“In a parallel world theory, we can’t know the relationship between consciousness & multiple realities.”
After establishing himself as one of the critically acclaimed and a blockbuster name in the previous decade with movies such as INCEPTION, THE DARK KNIGHT RISES, INTERSTELLAR & DUNKIRK, intellectual director Christopher Nolan returns for directing his 11th feature movie with Tenet. Being one of the most anticipated/event films of 2020, Tenet is built upon fundamental concepts of science: defying 2nd law of Thermodynamics & introducing Quantum Physics’ Backward Causation (Time Inversion). It has been positioned as a James Bond-ish globetrotting, mind boggling, action-fueled, visually-stunning entertainer powered by few very well known names in the industry.
However, its release has been somewhat controversial. When nearly all studios had pulled out their releases from theatres because of the ongoing covid 19 pandemic across the globe, Warner Bros & Christopher Nolan agreed on a phase-wise approach to releasing it in green zones first over others. Hence, the movie has been released across various countries for the last three months. And finally it hits Indian theatres this week.
John David Washington, son of Denzel Washington, stars as the Protagonist who is on a mission to save the world from another catastrophe: nuclear holocaust? No, much worse than that. He is being helped by a warming but semi-mysterious character played by Robert Pattinson. The baddie has been portrayed by a rich, merciless, abusive Russian arms dealer Andrei Sator (Kenneth Branagh). The crux behind Sator’s catastrophic plan is circling around his past during Soviet’s Cold War era & the future of earth due to climate change.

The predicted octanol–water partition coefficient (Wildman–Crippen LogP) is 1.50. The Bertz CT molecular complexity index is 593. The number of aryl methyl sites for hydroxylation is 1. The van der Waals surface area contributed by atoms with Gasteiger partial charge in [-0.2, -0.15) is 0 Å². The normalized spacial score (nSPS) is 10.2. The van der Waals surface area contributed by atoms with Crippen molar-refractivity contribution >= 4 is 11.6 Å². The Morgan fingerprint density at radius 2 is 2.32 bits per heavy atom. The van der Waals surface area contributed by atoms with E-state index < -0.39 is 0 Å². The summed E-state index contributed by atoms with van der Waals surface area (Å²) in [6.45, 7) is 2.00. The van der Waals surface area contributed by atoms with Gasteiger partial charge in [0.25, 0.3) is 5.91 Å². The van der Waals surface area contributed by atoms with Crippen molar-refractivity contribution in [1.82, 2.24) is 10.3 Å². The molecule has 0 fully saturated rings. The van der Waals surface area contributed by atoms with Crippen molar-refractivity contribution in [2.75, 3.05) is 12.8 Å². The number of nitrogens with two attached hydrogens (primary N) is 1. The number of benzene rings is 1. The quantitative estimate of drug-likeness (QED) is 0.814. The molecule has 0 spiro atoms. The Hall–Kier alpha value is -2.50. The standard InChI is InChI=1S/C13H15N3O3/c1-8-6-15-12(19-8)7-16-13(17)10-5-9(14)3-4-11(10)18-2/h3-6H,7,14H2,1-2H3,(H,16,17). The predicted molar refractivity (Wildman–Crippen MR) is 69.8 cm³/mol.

The complexity of scientific details have been subtly established & explained throughout the movie, yet there are chances to miss out a couple of details here and there due to relative newness of these concepts with respect to cinema viewers. Tenet does not waste time to get started and within a few minutes it picks up the pace with a hauntingly and sometimes weird background music. Priya (Dimple Kapadia) the arms dealer operating out of India is yet another mystery woman whose ambitions have not been unearthed firmly. Taking routine clues and clarifications from both Pattinson & Kapadia’s characters, the Protagonist sets off for a globe-trotting adventure to understand, infiltrate and finally bring down the bad the Russian oligarch from destroying the reality as a whole.
Hoyte van Hoytema (Interstellar, Dunkirk) returns as cinematographer and keeps up with the scale. However, Hans Zimmer, a long time collaborator for Nolan films could not be available for this piece since he was involved in Dune and Tenet was picked up by Ludwig Goransson. In terms of action and thrill, Nolan does justice to his fans. However it lacks some of the most essential components which have propelled Nolan’s other sci-fi movies like Inception (husband-wife), Interstellar (father-daughter) to greater heights: characters, depth, connection & stakes for protagonist. It is devoid of emotional angle especially from the central character’s point of view. The movie packs pace in the latter half, however the final set piece could have been more engaging. Add to it the flow of time, which, in Nolan’s world, time has always been a dynamic structure of non-linear complex layers.
Overall, a satisfying edge-of-the-seat experience with the fundamental Nolanistic attribute of tweaking the linear assumption of time. However, it cannot be counted in his great works.